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Though the math on this is easy enough to comprehend, I still have a hell of a hard time getting dividends out of my mind. How many of us were going crazy for Enbridge's 6.5% yield last month? I know I was...
I've had trouble with this too. My five pack portfolio pays lots of dividends and I have to keep fighting my tendency to think of the cash as newly generated or "extra" money. Several years ago, I bought ZUT (utilities ETF) thinking that it preserved capital and just emitted fresh money. There is just something about dividends that makes them feel like new money, hiding the fact that it directly comes out of equity. Even with everything I know today, I still look forward to and feel good when my five pack pays out dividends.

In reality, it makes no difference to me whether they pay out those dividends or just retain the cash and keep going on with their business. The share price declines the moment the dividend is paid out. But it doesn't feel like that, and the ex-dividend price drop happens weeks before the cash payment, which helps hide the effect. When the cash shows up in your account, it feels like you just got it for free.
 

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Discussion Starter · #62 · (Edited)
Great results! I'm around the same age as you, with similar parameters, and we seem to be heading the same way. I think there at least 3 or 4 of us in this forum all around the same age and place in our careers & savings.

I'm still amazed by how low your expenses are, much lower than mine. Any tips on how to reduce housing costs? Did you do something special to get this low?



DRIP'ing is essential, but another way to think of dividends is as a cash delivery mechanism, in that they are transferring some of your equity to you as cash. That is, the dividends do not generate new money (like bond interest does). Reinvesting the dividend preserves the equity value, as opposed to letting it bleed out (taking all the dividends out = bleeding out cash from the equity value).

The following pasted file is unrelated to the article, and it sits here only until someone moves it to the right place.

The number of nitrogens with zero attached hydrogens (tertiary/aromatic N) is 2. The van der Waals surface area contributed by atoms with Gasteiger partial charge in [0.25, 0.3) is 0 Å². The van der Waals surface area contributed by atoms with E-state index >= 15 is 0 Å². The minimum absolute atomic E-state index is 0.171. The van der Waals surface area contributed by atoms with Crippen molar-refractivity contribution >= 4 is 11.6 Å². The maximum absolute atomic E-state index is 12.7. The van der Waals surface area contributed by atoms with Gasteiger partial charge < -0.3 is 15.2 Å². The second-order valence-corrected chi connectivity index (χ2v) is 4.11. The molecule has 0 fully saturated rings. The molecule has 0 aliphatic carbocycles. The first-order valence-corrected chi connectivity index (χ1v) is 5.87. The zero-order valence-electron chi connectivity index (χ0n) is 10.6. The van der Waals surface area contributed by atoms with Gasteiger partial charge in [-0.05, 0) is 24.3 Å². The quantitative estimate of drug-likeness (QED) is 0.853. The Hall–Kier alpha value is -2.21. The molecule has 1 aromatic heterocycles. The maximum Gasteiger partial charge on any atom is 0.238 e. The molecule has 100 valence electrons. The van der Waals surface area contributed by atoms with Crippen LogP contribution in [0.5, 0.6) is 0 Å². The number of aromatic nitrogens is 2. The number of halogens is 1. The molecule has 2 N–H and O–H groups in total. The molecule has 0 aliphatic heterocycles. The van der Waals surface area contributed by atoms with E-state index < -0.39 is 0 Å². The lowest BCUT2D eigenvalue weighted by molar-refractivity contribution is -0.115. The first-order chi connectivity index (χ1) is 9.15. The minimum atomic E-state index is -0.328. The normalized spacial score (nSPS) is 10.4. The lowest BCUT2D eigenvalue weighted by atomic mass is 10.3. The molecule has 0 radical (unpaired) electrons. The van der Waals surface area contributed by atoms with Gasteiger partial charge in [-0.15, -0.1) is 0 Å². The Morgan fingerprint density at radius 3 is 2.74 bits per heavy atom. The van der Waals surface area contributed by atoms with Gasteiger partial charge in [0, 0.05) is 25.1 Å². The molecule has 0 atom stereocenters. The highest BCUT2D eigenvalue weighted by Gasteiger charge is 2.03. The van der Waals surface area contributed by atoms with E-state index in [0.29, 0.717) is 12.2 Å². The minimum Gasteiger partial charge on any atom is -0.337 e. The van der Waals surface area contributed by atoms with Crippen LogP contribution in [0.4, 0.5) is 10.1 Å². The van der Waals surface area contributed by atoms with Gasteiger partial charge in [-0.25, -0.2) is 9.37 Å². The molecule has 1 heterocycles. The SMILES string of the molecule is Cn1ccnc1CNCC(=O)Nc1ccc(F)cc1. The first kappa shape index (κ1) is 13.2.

So I think it's a misconception that reinvesting dividends grows or compounds the dividends. What's happening is that some $ is taken out of equity, you receive it as cash, then put the cash back into equity. Nothing has really changed through this process. This is why it doesn't make any sense to seek a high dividend yielding stock and then just DRIP the dividend. There is no compounding or extra growth accomplished.

As PWL Capital states in this video, "As much as the dividend may seem like free money, the reality is that the payment of the dividend decreases the value of your stock. If a company pays $20 million to its shareholders as a dividend, the remaining value of the company has to decrease by $20 million." -- see https://www.youtube.com/watch?v=9j6DInAMMaM

Why am I saying all this... I think we're fed misconceptions about dividends and given false promises by web sites and media personalities. It's important to not get the wrong idea about what dividends do for you when living off capital. When the time comes that you stop reinvesting the dividends, and start taking out the cash, you will be tapping into your equity and capital. If you have 1M capital and are living off dividends, this is equivalent to selling some shares each year and depleting (to a mild degree) your capital. Of course, if equities keep performing well, the new gains can offset the depletion. But I think it's still very important to be aware that dividends deplete or tap into capital.

This is also why it's critical to reinvest all dividends unless you actually need that cash, because it is equivalent to selling or withdrawing equity. Others around here will disagree with my view on this, but you can refer to the PWL Capital video or this Moneysense series on Dividend Myths which explains it all quite well. As the article says: "a company that pays a dividend to shareholders is depleting its own capital".
Yes, there are couple of us here within the same age range. However, my income is not as high as others. Therefore, I have been trying to reduce my costs. I have been living in the same house since Nov, 2008 and my rent is around $800. It's basement in a bi-level house. The basement is so bright and there is lot of fresh air in it. The upstairs is empty most of the time as landlord doesn't find suitable tenant. So, we have the full privacy like living in a whole house. I have a very good relationship with the landlord as I have been paying my rent on time for the last 10 years. I always try to buy stuff on sale. I don't pay full price other than for milk and banana. Don't spend much money on restaurants. Cook our own food.